5.11 Tactical Load Ready Utility Bags: Use, Features and Review
When we purchase gear, we want it to last. Failures are not only frustrating but can be critical at times. Luckily, bags are very low on the critical level, but that does not make breaks any more annoying.
This is one of the reasons that I like 5.11 Tactical and their bags and pouches. When it came time to find a new hauling solution for gear, I turned to them and their new Load-Out Bags series.
These are all-around great bags. The first thing I noticed was how well built they felt. A little stiff at first, but after a few uses they softened up. When I was using these bags, there were a few things that I was looking for: durability, functionality, and versatility. By the feel of the bags alone, I felt they would do well on the durability part. And I was not disappointed.
Find it Online:
- 5.11 Tactical Load Ready Utility Large Bag 39L: Check Price
- 5.11 Tactical Load Ready Utility Medium Bag 19L: Check Price
- Stackable utility bag
- 1050D Nylon material
- Dual-layer internal and external waterproof TPU base
- Roll up when empty
- Multi-Use design
- Velcro outside for name badges
- Heavy-duty top mesh lid with toggle/loop for open access
- Front, rear, and corner external lash loops
- Inside mesh pockets
- Dual-layer, internal and external, waterproof panels
- 5.11’s signature Center Line™ design
- (39L) 2380 Cubic Inch: 12″ H x 18″ L x 11″D
- (19L) 1159 Cubic Inch: 12″ H x 11″ L x 9″D
The material that 5.11 Tactical uses on their bags is durable, to say the least. It is designed to stand up to the elements and keep water and dirt out. The bottom is designed to prevent your gear from getting wet or dirty with impervious material.
This is great when setting your gear on the ground in mud, sand, or snow. However, this also means that it will hold water and condensation.
That said, these bags have a mesh top so it will not prevent things from getting wet if splashed or rained on.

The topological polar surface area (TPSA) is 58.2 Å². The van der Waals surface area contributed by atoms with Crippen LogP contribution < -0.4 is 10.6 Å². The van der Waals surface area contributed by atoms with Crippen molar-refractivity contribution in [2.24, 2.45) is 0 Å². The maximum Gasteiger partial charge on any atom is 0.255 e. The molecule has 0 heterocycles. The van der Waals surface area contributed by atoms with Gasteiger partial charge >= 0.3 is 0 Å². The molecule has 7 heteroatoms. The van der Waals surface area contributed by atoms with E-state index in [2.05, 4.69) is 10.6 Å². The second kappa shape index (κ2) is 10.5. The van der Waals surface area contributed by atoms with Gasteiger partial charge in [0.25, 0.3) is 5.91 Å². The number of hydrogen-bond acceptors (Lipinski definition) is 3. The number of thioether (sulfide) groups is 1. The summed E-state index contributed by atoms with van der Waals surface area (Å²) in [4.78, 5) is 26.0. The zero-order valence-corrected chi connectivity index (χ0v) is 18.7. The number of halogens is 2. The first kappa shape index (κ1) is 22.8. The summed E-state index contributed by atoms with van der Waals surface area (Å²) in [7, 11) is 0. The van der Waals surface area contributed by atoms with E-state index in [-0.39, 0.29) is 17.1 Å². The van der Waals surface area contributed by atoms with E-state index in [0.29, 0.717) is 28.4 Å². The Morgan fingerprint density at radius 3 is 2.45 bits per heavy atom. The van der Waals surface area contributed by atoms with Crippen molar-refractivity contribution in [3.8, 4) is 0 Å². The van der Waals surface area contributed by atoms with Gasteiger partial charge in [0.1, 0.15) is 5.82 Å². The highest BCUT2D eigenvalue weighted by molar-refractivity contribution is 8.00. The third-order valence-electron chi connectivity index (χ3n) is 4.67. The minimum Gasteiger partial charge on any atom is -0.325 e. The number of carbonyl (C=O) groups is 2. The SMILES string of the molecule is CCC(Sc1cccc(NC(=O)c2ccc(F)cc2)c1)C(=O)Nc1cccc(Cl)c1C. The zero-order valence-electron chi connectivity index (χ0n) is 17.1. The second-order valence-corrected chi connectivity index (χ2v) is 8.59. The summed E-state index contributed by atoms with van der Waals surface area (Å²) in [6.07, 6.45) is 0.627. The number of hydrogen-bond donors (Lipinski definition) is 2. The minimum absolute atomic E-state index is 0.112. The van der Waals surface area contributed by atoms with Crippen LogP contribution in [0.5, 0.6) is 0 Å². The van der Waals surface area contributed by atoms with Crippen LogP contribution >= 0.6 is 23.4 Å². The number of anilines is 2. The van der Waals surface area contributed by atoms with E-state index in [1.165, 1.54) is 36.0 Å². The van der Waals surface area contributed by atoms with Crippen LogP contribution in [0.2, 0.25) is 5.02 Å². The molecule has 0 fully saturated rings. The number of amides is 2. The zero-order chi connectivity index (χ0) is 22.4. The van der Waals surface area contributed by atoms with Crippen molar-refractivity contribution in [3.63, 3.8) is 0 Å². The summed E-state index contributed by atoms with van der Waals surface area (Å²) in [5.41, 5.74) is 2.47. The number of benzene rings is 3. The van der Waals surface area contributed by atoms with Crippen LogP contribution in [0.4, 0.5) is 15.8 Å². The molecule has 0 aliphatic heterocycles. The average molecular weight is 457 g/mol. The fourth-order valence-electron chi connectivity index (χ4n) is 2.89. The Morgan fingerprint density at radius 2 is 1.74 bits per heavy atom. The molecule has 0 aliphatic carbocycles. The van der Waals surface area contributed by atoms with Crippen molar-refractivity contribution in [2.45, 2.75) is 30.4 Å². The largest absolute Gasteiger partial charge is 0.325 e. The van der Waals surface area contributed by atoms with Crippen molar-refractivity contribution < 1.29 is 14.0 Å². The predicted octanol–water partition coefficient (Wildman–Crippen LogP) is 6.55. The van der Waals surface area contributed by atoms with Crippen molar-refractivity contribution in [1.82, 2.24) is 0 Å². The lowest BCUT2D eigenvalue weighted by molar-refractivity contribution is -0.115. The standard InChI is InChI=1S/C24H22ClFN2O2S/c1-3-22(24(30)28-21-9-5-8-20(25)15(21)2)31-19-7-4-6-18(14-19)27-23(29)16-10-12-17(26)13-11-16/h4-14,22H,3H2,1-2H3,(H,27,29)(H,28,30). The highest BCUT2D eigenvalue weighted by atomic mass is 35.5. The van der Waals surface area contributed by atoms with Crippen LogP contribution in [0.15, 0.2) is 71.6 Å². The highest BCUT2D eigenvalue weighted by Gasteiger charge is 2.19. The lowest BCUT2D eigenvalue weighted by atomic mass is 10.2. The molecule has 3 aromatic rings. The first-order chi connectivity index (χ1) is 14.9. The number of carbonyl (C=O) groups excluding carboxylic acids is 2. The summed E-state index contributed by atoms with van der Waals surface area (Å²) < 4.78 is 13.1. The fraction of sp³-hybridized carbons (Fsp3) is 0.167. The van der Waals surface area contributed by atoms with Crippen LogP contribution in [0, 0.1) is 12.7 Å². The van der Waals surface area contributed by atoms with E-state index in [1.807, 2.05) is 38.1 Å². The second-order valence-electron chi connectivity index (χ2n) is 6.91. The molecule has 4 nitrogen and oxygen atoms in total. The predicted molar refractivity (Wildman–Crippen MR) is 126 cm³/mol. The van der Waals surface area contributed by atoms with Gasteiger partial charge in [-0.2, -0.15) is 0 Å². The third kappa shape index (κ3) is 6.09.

When the bags get dirty, a good spray with a water hose cleans them right up.
One of the weakest parts of a tote-like bag is the handles. The last thing that you want when carrying something is for a handle to break. Especially if there is something fragile inside. I decided to test the Load Ready bags to see how tough they were.
Putting the bag on a squat bar with the handles holding it, I stacked weights inside until I felt satisfied. The result was 75 pounds! I even left it there for about 10 minutes to see if time would take its toll. Nothing. This bag is rock solid!
If there is a weak spot in these bags, I feel it’s here. The zippers, themselves, are small and hard to use at first. I added a little silicone zipper lube that I had from one of my soft coolers. It did help loosen them a little but using them helps the most.
When using the zippers, you can tell they are lacking. Beefing up the zippers would make them easier to pull and last longer. While they have yet to fail me, this area was the only improvement that I found.
If you don’t need to use the top, then it is easy to roll it and stow it inside the bag.
For the Load Ready Utility Bags, you have a few sizing options. Finding a size that works for your need is the hard part.
I found that the medium-sized 19L bag was perfect for my vehicle essentials and then some.
I was able to fit all these items in the bag easily with room for other items:
- Tow Strap
- (2) D-rings
- Jumper Cables
- (6) Ratchet Straps
- (2) Tool pouches
The bag takes up minimum space in the 4Runner which is a bonus.
I used the 39L bag to put my wade fishing gear (waders, belt, and tackle box) after trips. The bottom ensures that water and sand do not fly around the 4Runner, while the mesh top allows air to enter and dry everything.
I like to make sure that containers can be repurposed if needed. These bags have a ton of uses other than what I’ve mentioned.
The medium bag is perfect to stay in my 4Runner and keep it organized. The large one is used as a general-purpose bag. Hauling fishing gear, groceries, a weekend travel bag, or anything else that I need.
These bags have found a permanent place in my arsenal. If you are looking for a bag or tote that is durable, functional, and versatile, look no further. I am confident that this bag can handle whatever your needs are.